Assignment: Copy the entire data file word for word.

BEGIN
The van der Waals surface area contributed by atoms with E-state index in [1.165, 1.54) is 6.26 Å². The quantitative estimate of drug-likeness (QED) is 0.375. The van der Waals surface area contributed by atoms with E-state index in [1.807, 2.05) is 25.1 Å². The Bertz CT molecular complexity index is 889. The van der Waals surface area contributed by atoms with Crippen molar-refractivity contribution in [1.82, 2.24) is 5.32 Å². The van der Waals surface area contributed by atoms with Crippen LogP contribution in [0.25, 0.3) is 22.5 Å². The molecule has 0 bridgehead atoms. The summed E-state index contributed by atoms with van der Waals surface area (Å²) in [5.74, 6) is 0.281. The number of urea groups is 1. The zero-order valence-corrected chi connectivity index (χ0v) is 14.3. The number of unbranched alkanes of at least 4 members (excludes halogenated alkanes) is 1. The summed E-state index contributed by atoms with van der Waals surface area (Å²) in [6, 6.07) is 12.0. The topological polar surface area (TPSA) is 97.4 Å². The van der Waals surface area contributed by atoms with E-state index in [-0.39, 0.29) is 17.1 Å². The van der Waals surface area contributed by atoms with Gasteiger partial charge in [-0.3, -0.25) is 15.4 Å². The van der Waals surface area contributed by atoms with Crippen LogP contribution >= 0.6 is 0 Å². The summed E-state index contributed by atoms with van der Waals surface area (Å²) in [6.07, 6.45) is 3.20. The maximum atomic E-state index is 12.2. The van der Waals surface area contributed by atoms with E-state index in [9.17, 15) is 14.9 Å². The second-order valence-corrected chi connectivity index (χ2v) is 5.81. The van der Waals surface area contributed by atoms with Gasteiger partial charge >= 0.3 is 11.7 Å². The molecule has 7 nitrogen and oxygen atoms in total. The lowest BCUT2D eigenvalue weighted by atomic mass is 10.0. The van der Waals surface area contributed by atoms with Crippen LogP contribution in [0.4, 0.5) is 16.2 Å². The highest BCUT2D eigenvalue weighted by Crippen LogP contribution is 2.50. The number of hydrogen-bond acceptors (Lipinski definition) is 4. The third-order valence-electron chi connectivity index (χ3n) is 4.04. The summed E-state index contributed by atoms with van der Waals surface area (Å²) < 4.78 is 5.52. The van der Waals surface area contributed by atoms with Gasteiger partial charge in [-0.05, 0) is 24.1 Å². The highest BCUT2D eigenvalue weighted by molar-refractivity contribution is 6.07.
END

The van der Waals surface area contributed by atoms with E-state index in [1.165, 1.54) is 6.26 Å². The quantitative estimate of drug-likeness (QED) is 0.375. The van der Waals surface area contributed by atoms with E-state index in [1.807, 2.05) is 25.1 Å². The Bertz CT molecular complexity index is 889. The van der Waals surface area contributed by atoms with Crippen molar-refractivity contribution in [1.82, 2.24) is 5.32 Å². The van der Waals surface area contributed by atoms with Crippen LogP contribution in [0.25, 0.3) is 22.5 Å². The molecule has 0 bridgehead atoms. The summed E-state index contributed by atoms with van der Waals surface area (Å²) in [5.74, 6) is 0.281. The number of urea groups is 1. The zero-order valence-corrected chi connectivity index (χ0v) is 14.3. The number of unbranched alkanes of at least 4 members (excludes halogenated alkanes) is 1. The summed E-state index contributed by atoms with van der Waals surface area (Å²) in [6, 6.07) is 12.0. The topological polar surface area (TPSA) is 97.4 Å². The van der Waals surface area contributed by atoms with E-state index in [-0.39, 0.29) is 17.1 Å². The van der Waals surface area contributed by atoms with Gasteiger partial charge in [-0.3, -0.25) is 15.4 Å². The van der Waals surface area contributed by atoms with Crippen LogP contribution >= 0.6 is 0 Å². The summed E-state index contributed by atoms with van der Waals surface area (Å²) in [6.07, 6.45) is 3.20. The maximum atomic E-state index is 12.2. The van der Waals surface area contributed by atoms with E-state index in [9.17, 15) is 14.9 Å². The second-order valence-corrected chi connectivity index (χ2v) is 5.81. The van der Waals surface area contributed by atoms with Gasteiger partial charge >= 0.3 is 11.7 Å². The molecule has 7 nitrogen and oxygen atoms in total. The lowest BCUT2D eigenvalue weighted by atomic mass is 10.0. The van der Waals surface area contributed by atoms with Crippen LogP contribution in [0.4, 0.5) is 16.2 Å². The highest BCUT2D eigenvalue weighted by Crippen LogP contribution is 2.50. The number of hydrogen-bond acceptors (Lipinski definition) is 4. The third-order valence-electron chi connectivity index (χ3n) is 4.04. The summed E-state index contributed by atoms with van der Waals surface area (Å²) < 4.78 is 5.52. The van der Waals surface area contributed by atoms with Gasteiger partial charge in [-0.05, 0) is 24.1 Å². The highest BCUT2D eigenvalue weighted by molar-refractivity contribution is 6.07.